The discussion of the third theme – learning environments to suit all students – focused, among other things, on evidence from PISA that shows that early stratification and early selection reduces the achievement of less-developed students. As a result, a number of countries are trying to increase the age when students are separated into different tracks. Poland, for example, increased the age at which students are split into two different streams to age 16 and saw a substantial increase in PISA scores that Polish officials attributed to this policy. In Germany, a country that scored low in PISA in 2000 and had one of the most inequitable systems in the OECD, some of the states have been trying to reduce the number of separate streams and schools as one step toward greater equity. However they have realized that just getting rid of tracks is not enough. And they have done a number of things to get beyond a traditionally, highly stratified education system including establishing national standards, school monitoring and evaluation systems, and making changes to their teacher preparation systems in order to better equip teachers to deal with immigrant and low-income students.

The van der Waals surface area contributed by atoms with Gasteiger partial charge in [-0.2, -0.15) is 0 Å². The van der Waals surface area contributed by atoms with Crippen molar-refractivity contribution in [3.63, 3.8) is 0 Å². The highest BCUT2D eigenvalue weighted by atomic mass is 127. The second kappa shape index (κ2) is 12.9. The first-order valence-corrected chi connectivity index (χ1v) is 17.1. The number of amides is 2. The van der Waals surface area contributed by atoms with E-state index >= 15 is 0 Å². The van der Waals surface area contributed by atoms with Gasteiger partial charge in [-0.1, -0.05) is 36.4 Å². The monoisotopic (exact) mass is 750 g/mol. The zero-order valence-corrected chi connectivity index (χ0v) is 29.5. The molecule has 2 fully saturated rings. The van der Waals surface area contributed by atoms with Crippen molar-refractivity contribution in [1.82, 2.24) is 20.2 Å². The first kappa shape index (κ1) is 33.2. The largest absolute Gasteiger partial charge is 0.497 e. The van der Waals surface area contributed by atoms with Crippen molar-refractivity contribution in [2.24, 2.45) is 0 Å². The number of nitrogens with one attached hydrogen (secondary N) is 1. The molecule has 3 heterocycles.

MT: What’s next for the summit on teachers and teaching?
VS: The next summit will take place a year from now in Alberta, Canada. Germany has offered to host in Berlin in 2016 and Hong Kong in 2017.